All Fish Caught Must be Landed, EU Rules

Article Courtesy: | By: Ann Cahill | Originally Published: 10/13/2015 | Please click here for original article.

Fishermen will have to land almost all they catch whether it is part of their quota or undersized, as part of phase two of the new EU fish policy that comes into effect from January.

Irish fishermen say it is a recipe for disaster and the first phase, introduced last January for certain types of fish, is producing chaos.

The previous policy saw an estimated one of every dozen fish caught thrown back into the sea because they were forbidden to be caught in a particular area of the sea at a certain time.

This effort to restrict the amount and types of fish being taken out of the sea in a bid to reverse the disastrous effects of overfishing was judged to have largely failed and placed a huge burden on the industry.

The new policy requires that fishermen land all their catch and have it deducted from the national quota they are allowed for the year while they are not paid for undersize fish.

Since January the new policy has been in operation for pelagic and industrial fisheries in all EU waters. It encompasses herring, whiting, tuna, borefish, sardines, and bluefin tuna.

In the new year it will be extended to demersal fish that are the bedrock of the Irish fishing industry — haddock in the north-west and Irish Sea, whiting in the Celtic Sea, prawns that are the mainstay of the business in all areas, and also hake, plaice, and sole.

Fisheries commissioner Carmen Vella, announcing the extension, said: “These plans are a major step forward as the fisheries concerned are very significant. Landing what is caught is a start — but more importantly, perhaps, these plans should lead to more selective fishing, which will help stocks recover and ensure a stable income for our fishermen.”

Sean O’Donoghue of the Federation of Irish Fishermen does not share her optimism, decrying the whole scheme as “just a mess”.

Part of the problem is that Irish fisheries have a big mix of species, making it difficult to catch just one or two kinds of fish. The industry offered advice on how best to manage this, but those devising the new rules failed to take their advice, he said.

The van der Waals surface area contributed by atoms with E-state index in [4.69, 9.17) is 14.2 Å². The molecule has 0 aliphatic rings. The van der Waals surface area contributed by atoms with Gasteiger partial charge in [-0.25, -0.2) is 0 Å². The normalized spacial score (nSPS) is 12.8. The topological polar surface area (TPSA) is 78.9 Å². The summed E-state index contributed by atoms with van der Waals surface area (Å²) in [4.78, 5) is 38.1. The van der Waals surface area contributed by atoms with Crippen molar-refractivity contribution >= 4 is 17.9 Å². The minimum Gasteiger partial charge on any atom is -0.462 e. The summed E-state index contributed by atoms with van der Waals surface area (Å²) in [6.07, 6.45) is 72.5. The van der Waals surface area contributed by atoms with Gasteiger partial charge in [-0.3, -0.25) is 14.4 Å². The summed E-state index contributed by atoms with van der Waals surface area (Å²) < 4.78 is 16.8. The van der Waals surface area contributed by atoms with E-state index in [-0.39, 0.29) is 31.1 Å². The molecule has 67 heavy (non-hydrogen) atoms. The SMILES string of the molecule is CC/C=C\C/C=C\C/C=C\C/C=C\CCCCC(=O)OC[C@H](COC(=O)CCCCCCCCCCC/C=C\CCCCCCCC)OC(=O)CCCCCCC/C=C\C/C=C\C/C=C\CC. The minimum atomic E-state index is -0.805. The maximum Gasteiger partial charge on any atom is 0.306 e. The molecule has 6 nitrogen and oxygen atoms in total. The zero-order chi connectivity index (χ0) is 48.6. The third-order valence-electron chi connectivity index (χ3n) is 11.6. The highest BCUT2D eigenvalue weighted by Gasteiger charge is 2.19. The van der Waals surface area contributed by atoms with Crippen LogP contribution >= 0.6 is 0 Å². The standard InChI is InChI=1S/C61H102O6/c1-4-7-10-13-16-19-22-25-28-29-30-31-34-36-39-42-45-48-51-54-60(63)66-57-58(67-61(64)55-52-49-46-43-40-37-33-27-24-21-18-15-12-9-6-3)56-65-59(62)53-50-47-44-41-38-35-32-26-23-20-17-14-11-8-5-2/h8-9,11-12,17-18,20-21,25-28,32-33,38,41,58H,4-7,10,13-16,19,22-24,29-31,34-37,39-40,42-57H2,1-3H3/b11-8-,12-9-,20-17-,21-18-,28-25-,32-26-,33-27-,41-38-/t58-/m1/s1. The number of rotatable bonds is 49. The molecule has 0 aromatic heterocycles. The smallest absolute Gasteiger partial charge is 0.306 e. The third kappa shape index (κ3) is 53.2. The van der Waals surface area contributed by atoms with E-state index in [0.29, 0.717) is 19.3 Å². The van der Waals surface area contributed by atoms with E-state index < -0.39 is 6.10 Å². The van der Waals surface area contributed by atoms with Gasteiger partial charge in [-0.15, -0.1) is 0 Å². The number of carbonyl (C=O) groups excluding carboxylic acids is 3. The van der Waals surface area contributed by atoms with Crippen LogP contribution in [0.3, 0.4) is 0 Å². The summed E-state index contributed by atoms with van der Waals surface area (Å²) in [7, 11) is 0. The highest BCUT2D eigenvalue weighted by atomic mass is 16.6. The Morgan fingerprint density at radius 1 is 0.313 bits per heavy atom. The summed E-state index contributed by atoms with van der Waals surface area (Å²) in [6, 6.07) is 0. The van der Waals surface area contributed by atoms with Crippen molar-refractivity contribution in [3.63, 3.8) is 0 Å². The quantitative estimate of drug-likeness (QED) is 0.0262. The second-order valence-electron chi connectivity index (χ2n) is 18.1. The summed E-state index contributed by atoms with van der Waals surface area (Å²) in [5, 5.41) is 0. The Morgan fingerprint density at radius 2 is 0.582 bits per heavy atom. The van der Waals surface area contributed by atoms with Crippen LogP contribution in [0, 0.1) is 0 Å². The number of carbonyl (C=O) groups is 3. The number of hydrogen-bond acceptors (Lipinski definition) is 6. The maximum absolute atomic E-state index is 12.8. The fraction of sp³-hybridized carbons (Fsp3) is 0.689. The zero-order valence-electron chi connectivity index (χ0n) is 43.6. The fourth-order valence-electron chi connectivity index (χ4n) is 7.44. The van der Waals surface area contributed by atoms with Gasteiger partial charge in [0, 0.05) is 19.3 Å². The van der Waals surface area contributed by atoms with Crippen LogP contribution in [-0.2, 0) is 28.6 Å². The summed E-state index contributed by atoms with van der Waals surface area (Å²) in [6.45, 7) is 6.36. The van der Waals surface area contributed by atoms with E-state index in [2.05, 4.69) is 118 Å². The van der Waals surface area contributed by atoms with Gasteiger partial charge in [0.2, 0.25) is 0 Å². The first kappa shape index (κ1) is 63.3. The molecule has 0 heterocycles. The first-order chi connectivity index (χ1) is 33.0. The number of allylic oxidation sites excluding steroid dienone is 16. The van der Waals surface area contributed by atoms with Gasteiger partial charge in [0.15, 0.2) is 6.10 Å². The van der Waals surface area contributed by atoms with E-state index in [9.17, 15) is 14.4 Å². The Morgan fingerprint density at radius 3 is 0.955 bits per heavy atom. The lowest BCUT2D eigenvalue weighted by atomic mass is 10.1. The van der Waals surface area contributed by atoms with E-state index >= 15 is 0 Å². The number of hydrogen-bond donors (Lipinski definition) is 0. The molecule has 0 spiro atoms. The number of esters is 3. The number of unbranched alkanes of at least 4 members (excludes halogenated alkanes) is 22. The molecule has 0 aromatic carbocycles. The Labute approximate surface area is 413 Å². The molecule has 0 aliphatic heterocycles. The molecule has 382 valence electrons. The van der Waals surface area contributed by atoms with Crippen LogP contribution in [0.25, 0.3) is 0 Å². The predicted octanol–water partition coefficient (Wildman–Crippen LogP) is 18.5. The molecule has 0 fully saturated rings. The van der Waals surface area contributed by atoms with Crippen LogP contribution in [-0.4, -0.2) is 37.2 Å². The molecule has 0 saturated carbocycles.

The fishermen advised that the landing obligations should be based on a real-time basis but the EU decided it should be on a historical basis, he said.

“This is going to cause chaos and no one knows how it is going to work — it could result in closing down fisheries. No one wants to take responsibility for this — if you land it who is going to look after it? It is a flawed approach,” Mr O’Donoghue said.

About a quarter of prawns are still alive when landed and could be thrown back into the sea to continue to grow, but, under the new rules, they will all have to be landed which means even more will be caught.

He fears fishermen will run out of quota because of ‘choke species’ — whereby a mixed fishery that takes in cod, haddock, and whiting can no longer fish for any of them once they reach their quota for one.

The commission points out there will be two limited exceptions — for fisheries where it is very difficult to be more selective in the type of fish that is caught; and species that have a high chance of surviving can be thrown back.

Mr O’Donoghue believes not everyone is abiding by the same rules. While the Irish fleet must land all they catch, the Norwegians and Faroe boats appear to have different rules, he claimed.


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